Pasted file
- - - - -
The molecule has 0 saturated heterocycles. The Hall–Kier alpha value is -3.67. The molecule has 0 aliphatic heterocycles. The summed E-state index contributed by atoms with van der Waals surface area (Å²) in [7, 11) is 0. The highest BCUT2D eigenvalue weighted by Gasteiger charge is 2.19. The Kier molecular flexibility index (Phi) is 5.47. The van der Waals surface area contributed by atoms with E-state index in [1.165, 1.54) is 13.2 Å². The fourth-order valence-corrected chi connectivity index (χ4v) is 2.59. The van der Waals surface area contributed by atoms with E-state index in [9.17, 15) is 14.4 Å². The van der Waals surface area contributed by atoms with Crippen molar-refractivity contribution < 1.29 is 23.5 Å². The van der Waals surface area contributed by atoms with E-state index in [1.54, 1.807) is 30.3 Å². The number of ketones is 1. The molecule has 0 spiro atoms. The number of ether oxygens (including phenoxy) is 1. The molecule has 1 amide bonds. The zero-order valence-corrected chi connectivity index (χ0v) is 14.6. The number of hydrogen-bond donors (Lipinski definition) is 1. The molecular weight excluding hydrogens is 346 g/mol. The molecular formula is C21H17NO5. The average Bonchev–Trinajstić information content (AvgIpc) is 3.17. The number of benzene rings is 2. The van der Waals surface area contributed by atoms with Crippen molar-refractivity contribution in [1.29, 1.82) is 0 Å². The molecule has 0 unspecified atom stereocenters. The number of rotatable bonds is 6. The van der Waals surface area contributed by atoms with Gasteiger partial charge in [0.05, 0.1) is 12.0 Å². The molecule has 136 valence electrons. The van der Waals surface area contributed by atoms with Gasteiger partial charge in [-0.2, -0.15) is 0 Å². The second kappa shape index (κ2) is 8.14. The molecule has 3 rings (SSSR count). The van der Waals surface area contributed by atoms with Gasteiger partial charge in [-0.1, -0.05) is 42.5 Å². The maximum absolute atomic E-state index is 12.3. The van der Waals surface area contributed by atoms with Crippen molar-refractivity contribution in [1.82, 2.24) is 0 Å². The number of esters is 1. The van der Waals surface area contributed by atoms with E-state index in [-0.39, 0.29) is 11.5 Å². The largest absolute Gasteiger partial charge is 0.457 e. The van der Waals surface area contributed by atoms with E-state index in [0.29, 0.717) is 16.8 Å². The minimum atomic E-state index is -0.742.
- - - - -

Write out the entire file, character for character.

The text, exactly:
The molecule has 0 saturated heterocycles. The Hall–Kier alpha value is -3.67. The molecule has 0 aliphatic heterocycles. The summed E-state index contributed by atoms with van der Waals surface area (Å²) in [7, 11) is 0. The highest BCUT2D eigenvalue weighted by Gasteiger charge is 2.19. The Kier molecular flexibility index (Phi) is 5.47. The van der Waals surface area contributed by atoms with E-state index in [1.165, 1.54) is 13.2 Å². The fourth-order valence-corrected chi connectivity index (χ4v) is 2.59. The van der Waals surface area contributed by atoms with E-state index in [9.17, 15) is 14.4 Å². The van der Waals surface area contributed by atoms with Crippen molar-refractivity contribution < 1.29 is 23.5 Å². The van der Waals surface area contributed by atoms with E-state index in [1.54, 1.807) is 30.3 Å². The number of ketones is 1. The molecule has 0 spiro atoms. The number of ether oxygens (including phenoxy) is 1. The molecule has 1 amide bonds. The zero-order valence-corrected chi connectivity index (χ0v) is 14.6. The number of hydrogen-bond donors (Lipinski definition) is 1. The molecular weight excluding hydrogens is 346 g/mol. The molecular formula is C21H17NO5. The average Bonchev–Trinajstić information content (AvgIpc) is 3.17. The number of benzene rings is 2. The van der Waals surface area contributed by atoms with Crippen molar-refractivity contribution in [1.29, 1.82) is 0 Å². The molecule has 0 unspecified atom stereocenters. The number of rotatable bonds is 6. The van der Waals surface area contributed by atoms with Gasteiger partial charge in [0.05, 0.1) is 12.0 Å². The molecule has 136 valence electrons. The van der Waals surface area contributed by atoms with Gasteiger partial charge in [-0.2, -0.15) is 0 Å². The second kappa shape index (κ2) is 8.14. The molecule has 3 rings (SSSR count). The van der Waals surface area contributed by atoms with Gasteiger partial charge in [-0.1, -0.05) is 42.5 Å². The maximum absolute atomic E-state index is 12.3. The van der Waals surface area contributed by atoms with Crippen molar-refractivity contribution in [1.82, 2.24) is 0 Å². The number of esters is 1. The van der Waals surface area contributed by atoms with E-state index in [-0.39, 0.29) is 11.5 Å². The largest absolute Gasteiger partial charge is 0.457 e. The van der Waals surface area contributed by atoms with E-state index in [0.29, 0.717) is 16.8 Å². The minimum atomic E-state index is -0.742.